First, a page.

• This step is for removing the brake drum without the rear wheel bearing.

  • Use a socket wrench with a swivel adapter to remove the four 13 mm bolts from the back of the hub assembly.

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Pull the brake drum straight away from the hub assembly to remove it.
  • Pull the brake drum straight away from the hub assembly to remove it.

  • If the drum will not come off easily, make sure that the parking brake is not engaged.

  • If your Focus is equipped with ABS, you will need to disconnect the ABS connector before you can remove the brake drum.

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Use a flat head screwdriver to remove the two brake shoe retaining clips. Pull the small retaining pins out from the back side of the hub assembly.
  • Use a flat head screwdriver to remove the two brake shoe retaining clips.

  • Pull the small retaining pins out from the back side of the hub assembly.

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Pull the brake shoe assembly off the backing plate. Remove the two springs from the top and bottom of the brake shoes that hold the leading (front) and trailing (rear) shoes together. Remove the leading brake shoe.
  • Pull the brake shoe assembly off the backing plate.

  • Remove the two springs from the top and bottom of the brake shoes that hold the leading (front) and trailing (rear) shoes together.

  • Remove the leading brake shoe.

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Remove the emergency brake cable from the trailing brake shoe by feeding it through its hole in the trailing shoe. The cable only sits in the shoe in one orientation. Be sure to note how it is installed for reassembly.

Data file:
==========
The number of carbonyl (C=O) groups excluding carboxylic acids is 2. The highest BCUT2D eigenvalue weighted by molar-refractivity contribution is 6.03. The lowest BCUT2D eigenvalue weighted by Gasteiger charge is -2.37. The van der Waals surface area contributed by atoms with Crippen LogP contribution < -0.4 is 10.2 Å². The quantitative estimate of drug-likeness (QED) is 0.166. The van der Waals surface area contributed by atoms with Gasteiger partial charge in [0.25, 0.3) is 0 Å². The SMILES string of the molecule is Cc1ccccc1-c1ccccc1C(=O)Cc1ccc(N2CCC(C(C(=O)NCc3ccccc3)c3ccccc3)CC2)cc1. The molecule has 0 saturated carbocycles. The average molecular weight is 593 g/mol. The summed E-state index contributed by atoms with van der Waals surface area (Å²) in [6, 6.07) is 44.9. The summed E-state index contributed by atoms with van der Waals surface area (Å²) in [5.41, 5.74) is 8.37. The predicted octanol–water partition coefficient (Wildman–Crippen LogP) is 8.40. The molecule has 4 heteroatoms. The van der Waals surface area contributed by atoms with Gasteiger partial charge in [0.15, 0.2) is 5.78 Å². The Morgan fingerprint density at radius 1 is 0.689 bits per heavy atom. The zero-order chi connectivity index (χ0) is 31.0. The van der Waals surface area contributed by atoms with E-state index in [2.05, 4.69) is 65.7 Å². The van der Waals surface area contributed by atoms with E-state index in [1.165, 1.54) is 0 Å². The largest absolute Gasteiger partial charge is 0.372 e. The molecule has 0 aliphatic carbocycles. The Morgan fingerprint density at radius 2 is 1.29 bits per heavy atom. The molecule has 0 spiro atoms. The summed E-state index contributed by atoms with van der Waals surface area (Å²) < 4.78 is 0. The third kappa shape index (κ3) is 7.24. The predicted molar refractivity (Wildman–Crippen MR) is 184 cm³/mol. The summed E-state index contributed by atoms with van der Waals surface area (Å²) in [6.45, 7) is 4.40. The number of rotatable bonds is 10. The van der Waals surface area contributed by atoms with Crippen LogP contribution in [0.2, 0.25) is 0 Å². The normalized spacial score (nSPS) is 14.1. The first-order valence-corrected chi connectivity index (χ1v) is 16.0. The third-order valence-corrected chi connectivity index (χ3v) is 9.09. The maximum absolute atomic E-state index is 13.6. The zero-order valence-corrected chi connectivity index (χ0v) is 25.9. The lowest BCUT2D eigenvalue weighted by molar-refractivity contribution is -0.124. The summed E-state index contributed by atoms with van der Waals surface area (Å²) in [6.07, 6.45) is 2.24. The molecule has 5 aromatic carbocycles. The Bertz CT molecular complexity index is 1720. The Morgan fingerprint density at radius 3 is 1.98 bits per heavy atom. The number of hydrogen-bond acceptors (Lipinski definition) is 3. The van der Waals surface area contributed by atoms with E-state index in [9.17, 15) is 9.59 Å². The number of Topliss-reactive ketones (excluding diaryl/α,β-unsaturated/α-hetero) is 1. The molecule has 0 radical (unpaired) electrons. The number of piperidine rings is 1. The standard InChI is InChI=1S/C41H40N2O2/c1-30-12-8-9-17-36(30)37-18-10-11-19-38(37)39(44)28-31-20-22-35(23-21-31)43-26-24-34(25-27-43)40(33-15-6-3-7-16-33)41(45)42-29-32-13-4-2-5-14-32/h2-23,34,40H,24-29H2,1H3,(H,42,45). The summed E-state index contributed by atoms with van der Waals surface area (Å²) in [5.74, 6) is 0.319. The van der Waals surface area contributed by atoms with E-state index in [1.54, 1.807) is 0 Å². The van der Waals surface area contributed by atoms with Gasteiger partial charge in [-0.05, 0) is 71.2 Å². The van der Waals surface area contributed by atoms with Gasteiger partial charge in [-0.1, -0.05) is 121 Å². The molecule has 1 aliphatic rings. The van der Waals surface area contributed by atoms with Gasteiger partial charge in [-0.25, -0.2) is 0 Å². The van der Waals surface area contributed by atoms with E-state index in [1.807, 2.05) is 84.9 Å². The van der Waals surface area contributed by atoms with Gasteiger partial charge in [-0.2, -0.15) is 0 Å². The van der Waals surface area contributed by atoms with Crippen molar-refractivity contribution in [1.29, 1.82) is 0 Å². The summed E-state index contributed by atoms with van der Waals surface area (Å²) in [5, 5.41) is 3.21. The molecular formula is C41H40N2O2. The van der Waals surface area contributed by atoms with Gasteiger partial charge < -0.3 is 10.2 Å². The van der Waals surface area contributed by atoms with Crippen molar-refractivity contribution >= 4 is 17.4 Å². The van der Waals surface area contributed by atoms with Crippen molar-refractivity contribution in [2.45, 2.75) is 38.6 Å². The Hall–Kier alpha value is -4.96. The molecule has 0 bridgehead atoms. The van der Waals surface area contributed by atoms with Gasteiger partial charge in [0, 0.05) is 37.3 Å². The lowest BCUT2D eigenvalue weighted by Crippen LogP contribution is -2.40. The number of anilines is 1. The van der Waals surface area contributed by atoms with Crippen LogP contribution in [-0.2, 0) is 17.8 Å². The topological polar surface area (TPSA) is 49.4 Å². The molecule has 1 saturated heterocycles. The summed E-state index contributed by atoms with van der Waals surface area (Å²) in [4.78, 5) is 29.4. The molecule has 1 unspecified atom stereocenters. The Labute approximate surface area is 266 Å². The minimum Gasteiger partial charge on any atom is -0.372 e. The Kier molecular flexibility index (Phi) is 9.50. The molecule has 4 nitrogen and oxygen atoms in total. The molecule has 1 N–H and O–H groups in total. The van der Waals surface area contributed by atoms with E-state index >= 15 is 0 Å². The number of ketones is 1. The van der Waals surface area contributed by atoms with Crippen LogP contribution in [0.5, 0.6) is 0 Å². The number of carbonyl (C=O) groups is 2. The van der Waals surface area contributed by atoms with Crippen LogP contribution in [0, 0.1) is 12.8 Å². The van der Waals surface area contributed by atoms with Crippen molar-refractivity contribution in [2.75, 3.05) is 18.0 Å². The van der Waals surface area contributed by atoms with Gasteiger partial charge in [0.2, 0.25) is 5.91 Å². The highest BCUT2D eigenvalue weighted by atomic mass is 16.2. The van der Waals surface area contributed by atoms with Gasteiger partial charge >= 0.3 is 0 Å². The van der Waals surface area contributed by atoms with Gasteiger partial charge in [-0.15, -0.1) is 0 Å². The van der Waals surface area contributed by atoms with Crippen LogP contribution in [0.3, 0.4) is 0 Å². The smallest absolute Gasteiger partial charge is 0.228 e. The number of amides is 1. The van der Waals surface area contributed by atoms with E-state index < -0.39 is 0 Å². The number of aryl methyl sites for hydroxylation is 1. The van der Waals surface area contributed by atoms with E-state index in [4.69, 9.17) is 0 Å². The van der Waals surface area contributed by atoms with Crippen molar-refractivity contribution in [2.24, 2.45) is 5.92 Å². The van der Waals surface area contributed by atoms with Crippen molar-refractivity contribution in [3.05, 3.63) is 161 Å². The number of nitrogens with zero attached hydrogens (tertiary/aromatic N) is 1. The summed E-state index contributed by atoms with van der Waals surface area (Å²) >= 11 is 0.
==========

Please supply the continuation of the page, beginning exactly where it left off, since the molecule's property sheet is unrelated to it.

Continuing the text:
• Remove the emergency brake cable from the trailing brake shoe by feeding it through its hole in the trailing shoe.

  • The cable only sits in the shoe in one orientation. Be sure to note how it is installed for reassembly.

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Use a pair of needle nose pliers to remove the small spring that holds the trailing brake shoe to the metal spacer.
  • Use a pair of needle nose pliers to remove the small spring that holds the trailing brake shoe to the metal spacer.

  • Remove the trailing brake shoe from the spacer.

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Use an aerosol brake cleaner to clean all of the dirt and brake dust from the hub assembly.
  • Use an aerosol brake cleaner to clean all of the dirt and brake dust from the hub assembly.

  • Brake components contain asbestos, and should not be inhaled. It is recommended to wear a mask and gloves when cleaning brakes.

    • I was obviously not as smart as I tell you to be. Do as I say, not as I do.

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Apply a generous amount white lithium grease to the six rub points on the backing plate. Drum brakes are notoriously noisy, so don't be afraid to put plenty of grease on the backing plate.